A third manufacturing workshop that helped pioneer the indigenisation of jewellery design, was owned and managed by Joe Calafato. In 1947 he resigned from his job as designer jeweller at the South African Mint and opened a jewellery workshop in the Pretoria city centre. From that time onwards until the end of his career in 1984, a time line can be captured in his design development. It is expressed in terms of a fading European influence mingling with a strengthening African influence both in terms of inspiration and form. A clear migration took place from his original retro moderne scroll abstractions to ‘organic realism’ in expressing plant, animal and human form, culminating in an almost exclusive emphasis on African landscape, animal and village life. At the end of his career, his work matured into extensively embracing images of the African continent, making him an African manufacturing jeweller in the full sense of the word.
Figure 4: African female studies designed by Joe Calafato in the 1950’s.
Calafato’s early African images dealt almost exclusively with stylish African female figures clad with cultural accessories that include headdresses, large rounded earrings and beaded necklaces. It expressed a fascination with culturally traditional female African beauty. A few images of children were also included, one of which became noted in its own right. It was pressed in the form of a brooch and consists of a young boy eating from a three legged pot with a wooden spoon. Perhaps because of its endearing quality, it became one of very few compositions that was additionally stamped with a descriptive title, namely ‘lo umfaan’.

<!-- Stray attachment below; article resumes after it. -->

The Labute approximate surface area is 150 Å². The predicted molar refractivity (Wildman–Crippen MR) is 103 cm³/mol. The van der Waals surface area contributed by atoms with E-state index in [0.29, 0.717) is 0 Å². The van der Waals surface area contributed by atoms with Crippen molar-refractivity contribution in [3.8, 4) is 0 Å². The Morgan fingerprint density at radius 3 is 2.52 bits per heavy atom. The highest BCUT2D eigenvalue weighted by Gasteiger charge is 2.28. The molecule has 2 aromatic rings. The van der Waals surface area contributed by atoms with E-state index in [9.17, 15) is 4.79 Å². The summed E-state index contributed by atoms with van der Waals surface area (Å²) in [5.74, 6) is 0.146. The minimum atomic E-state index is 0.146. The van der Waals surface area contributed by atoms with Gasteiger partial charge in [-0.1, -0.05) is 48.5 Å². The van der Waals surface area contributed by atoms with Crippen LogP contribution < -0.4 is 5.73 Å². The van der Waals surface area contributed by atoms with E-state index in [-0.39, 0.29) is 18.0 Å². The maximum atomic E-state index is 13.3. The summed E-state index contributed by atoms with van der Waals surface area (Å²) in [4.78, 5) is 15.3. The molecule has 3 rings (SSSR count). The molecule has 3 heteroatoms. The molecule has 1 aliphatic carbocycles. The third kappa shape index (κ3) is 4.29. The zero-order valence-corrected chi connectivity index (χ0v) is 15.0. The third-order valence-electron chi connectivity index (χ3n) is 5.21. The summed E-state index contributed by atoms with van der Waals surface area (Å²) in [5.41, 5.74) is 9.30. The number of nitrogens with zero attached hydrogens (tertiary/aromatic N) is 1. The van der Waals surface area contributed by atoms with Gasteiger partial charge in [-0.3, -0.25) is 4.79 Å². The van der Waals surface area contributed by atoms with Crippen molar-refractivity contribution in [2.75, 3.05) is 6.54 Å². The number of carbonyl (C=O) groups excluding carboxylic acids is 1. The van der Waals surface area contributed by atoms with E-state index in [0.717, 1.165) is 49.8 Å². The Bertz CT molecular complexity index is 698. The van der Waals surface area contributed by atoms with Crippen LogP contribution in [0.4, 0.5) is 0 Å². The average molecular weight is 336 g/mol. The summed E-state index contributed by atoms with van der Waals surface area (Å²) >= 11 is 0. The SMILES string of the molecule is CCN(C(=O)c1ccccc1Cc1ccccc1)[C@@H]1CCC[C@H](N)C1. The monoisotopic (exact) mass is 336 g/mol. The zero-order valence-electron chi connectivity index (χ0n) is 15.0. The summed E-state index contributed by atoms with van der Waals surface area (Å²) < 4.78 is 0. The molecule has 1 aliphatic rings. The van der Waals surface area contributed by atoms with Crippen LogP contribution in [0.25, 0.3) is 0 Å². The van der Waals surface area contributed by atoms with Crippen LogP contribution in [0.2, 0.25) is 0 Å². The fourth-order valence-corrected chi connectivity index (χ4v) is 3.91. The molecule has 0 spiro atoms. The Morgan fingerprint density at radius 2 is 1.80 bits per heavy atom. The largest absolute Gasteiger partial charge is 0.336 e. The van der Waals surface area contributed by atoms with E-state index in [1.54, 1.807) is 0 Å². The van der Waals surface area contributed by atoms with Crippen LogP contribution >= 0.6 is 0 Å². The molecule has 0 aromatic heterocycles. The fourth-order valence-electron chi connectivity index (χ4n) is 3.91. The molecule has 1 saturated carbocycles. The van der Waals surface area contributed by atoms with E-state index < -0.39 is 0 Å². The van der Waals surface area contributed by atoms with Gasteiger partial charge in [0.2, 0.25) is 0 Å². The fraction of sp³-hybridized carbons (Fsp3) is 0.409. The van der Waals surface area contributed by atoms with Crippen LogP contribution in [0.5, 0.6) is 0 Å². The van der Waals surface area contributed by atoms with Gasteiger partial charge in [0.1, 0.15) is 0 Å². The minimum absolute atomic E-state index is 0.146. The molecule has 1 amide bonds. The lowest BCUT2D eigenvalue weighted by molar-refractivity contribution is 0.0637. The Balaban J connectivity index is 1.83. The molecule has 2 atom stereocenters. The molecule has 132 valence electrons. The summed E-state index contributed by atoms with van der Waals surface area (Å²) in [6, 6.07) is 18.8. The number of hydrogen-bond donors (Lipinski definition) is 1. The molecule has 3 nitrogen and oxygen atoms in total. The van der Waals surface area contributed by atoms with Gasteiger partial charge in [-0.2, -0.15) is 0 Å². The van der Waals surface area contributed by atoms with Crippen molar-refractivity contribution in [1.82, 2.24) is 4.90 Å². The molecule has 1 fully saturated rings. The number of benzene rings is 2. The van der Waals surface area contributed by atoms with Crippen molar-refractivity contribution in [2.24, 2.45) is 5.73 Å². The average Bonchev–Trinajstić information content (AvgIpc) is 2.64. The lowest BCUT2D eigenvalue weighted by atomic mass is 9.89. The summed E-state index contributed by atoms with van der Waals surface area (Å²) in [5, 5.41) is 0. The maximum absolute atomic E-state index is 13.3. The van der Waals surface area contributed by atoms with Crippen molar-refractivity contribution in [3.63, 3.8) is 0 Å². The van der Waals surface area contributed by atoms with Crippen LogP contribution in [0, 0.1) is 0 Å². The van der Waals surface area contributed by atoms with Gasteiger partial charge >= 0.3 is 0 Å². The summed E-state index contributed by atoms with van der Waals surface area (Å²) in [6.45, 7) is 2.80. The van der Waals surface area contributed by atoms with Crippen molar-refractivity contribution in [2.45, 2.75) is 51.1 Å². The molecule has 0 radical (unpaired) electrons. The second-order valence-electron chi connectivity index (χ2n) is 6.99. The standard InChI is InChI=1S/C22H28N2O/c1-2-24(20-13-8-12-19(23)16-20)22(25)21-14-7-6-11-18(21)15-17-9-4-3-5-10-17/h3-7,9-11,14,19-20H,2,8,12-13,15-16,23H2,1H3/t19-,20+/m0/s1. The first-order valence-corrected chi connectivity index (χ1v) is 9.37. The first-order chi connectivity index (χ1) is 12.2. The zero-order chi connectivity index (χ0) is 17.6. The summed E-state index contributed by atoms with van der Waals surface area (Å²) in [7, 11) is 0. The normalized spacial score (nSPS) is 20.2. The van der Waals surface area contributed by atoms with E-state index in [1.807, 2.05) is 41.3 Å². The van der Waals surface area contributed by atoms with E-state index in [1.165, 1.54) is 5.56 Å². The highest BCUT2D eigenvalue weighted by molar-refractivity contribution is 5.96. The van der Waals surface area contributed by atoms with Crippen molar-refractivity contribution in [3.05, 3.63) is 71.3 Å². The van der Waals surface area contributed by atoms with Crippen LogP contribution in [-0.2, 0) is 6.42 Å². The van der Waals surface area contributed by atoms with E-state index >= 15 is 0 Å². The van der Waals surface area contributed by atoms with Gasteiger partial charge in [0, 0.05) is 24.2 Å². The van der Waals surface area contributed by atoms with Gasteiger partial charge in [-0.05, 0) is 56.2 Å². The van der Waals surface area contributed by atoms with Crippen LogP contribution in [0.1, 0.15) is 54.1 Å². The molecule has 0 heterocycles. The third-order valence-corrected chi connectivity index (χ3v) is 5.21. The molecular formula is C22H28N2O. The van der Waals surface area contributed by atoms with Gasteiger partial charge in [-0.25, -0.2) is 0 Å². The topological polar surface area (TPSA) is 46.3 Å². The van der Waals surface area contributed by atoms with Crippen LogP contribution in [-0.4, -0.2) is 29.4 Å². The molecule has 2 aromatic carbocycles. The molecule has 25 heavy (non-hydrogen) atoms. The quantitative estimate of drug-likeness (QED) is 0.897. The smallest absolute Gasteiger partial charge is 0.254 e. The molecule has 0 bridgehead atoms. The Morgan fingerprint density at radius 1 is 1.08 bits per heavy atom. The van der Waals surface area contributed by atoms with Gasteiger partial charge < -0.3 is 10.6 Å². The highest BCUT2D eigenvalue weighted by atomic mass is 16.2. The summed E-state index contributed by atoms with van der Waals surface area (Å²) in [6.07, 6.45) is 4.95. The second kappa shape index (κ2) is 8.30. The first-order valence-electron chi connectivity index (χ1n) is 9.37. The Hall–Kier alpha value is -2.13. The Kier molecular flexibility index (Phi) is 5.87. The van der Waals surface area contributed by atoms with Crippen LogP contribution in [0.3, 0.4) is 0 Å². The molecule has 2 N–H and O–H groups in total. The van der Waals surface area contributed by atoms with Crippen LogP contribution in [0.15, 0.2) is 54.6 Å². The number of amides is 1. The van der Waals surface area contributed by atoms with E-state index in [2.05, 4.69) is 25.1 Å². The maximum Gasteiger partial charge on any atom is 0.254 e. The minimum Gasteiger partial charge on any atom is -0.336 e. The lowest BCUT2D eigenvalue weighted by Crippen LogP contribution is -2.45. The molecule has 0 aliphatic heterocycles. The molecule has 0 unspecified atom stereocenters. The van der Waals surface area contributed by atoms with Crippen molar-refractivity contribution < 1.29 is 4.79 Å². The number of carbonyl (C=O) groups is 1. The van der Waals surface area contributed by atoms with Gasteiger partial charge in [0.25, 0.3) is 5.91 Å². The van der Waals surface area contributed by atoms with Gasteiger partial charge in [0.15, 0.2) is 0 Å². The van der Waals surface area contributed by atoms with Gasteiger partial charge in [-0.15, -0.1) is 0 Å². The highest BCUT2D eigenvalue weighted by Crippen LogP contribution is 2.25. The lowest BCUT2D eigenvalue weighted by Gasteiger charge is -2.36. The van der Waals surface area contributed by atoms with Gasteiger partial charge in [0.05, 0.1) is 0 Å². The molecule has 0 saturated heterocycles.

Figure 5: ‘Lo umfaan’ brooch in sterling silver designed by Joe Calafato during the early 1950’s.
From 1972 onwards his depictions became more complex by adding rural background arrangements consisting of trees, rocks, tufts of grass, mountains, rondavels and aloes in bloom. Especially in this later work he incorporated traditional icons of African culture such the drum, the milling block with pounder, spear and shield, clay bowl, knobkerrie, amulets, ankle rings, reed mat, loin cloth and musical instruments. With these elements scenes such as hunting, drumming, dancing, maize pounding, socializing, music making and eating were composed. The designs pay lyrical homage to African expressions of nurturance, protection and beauty.
Calafato’s wildlife studies developed parallel with and in the same way as his African imagery. It started off as individual animal figures that over time expanded to more complex compositions placed within rural landscapes (almost like small three dimensional paintings in metal). These include studies of the larger mammals such as elephant, giraffe, lion, leopard, various antelopes and zebra. Sometimes indigenous wildlife and African cultural elements were combined in the layout of the piece.
Figure 6: Examples of Haglund and Calafato’s early African inspired work